4. If you’re truly paranoid, back up your data, zero out your hard drive using something like the Tritech Service System (running “dd if=/dev/zero of=/dev/sda” will do it on almost any computer out there), and reinstall clean so there’s no evidence left behind.  If you get in a legal fight and your computer gets subpoenaed for discovery, you can’t do this, but there’s nothing stopping you from doing as you please with your hard drive before receiving a subpoena.
  5. Most ISPs won’t kick you off their service for this.  Don’t respond to the ISP unless you receive direct threats from them.  If your ISP threatens to disconnect your service, use the information in the experiments above to explain to them that these people are making claims for which they have no real proof, and that you are not infringing on anyone’s copyrights.  Remember that the ISP has no reason to boot you unless you’re a very egregious media thief, and if that’s the case you probably can’t read this by now anyway.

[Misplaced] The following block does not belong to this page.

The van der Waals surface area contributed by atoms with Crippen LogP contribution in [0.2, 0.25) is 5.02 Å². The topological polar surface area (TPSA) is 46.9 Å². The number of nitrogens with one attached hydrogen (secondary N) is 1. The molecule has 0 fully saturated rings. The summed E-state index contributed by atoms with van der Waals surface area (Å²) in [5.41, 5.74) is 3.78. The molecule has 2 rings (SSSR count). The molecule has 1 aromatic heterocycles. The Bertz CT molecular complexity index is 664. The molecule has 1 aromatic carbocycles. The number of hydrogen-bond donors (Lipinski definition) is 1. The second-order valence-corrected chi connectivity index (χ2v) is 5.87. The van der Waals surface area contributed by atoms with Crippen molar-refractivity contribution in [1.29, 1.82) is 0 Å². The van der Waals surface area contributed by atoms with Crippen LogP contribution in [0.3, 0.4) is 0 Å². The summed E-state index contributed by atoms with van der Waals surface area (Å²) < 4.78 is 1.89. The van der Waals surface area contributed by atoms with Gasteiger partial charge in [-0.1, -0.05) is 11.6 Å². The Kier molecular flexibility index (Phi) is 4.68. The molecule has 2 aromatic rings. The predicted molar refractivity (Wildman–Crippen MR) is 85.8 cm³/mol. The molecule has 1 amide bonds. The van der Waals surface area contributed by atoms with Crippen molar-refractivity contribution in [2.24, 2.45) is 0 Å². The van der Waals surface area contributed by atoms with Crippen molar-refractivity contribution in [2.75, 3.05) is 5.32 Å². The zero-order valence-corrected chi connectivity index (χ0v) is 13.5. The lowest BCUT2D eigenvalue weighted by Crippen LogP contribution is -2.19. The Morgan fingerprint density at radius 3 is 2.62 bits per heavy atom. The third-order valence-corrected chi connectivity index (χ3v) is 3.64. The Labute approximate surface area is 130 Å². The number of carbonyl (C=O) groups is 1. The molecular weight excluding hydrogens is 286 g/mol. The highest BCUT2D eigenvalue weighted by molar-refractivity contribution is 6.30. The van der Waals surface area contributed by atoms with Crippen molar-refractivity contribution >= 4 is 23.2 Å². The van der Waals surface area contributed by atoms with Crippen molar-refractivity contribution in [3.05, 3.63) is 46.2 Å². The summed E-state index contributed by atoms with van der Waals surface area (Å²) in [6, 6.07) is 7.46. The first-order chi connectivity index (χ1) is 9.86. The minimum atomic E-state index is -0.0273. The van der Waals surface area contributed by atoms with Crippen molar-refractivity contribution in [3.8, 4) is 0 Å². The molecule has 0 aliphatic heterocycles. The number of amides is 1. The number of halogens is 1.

As a creator of copyrighted works, I can’t condone the piracy of copyrighted material, but I also feel that the major media industry corporations have gone way too far with their “sue them all” tactics.  If someone pirated my creation and I found out, I wouldn’t threaten them or demand a settlement payment so quickly; I’d ask them to do the right thing and just pay up for it if they liked it (or toss it if they didn’t and tell me why so I could make it better.)

Don’t steal stuff, but don’t let big companies steal from you for something you didn’t do either.

It would be nice to hear from a real copyright lawyer on this issue.  Feel free to comment, especially if you’re a lawyer.  I don’t post email addresses, your comment will be as anonymous as you name it to be.

One of these days, I’ll find the guy who writes this stuff and leave his rotting carcass in a ditch.

How is it that people get more of these fake security programs than even actual viruses?

I’m becoming an expert at getting rid of stuff that’s just nagware, not even a real virus, and it’s getting quite old.  If I hunt the guy down that’s making the money off this thing (and I’m sure it can be done) perhaps I can spend my time helping customers with real issues instead of removing this trash from machines!

*sigh*

Anyone want to help me track down and de-fund the guy behind this stuff?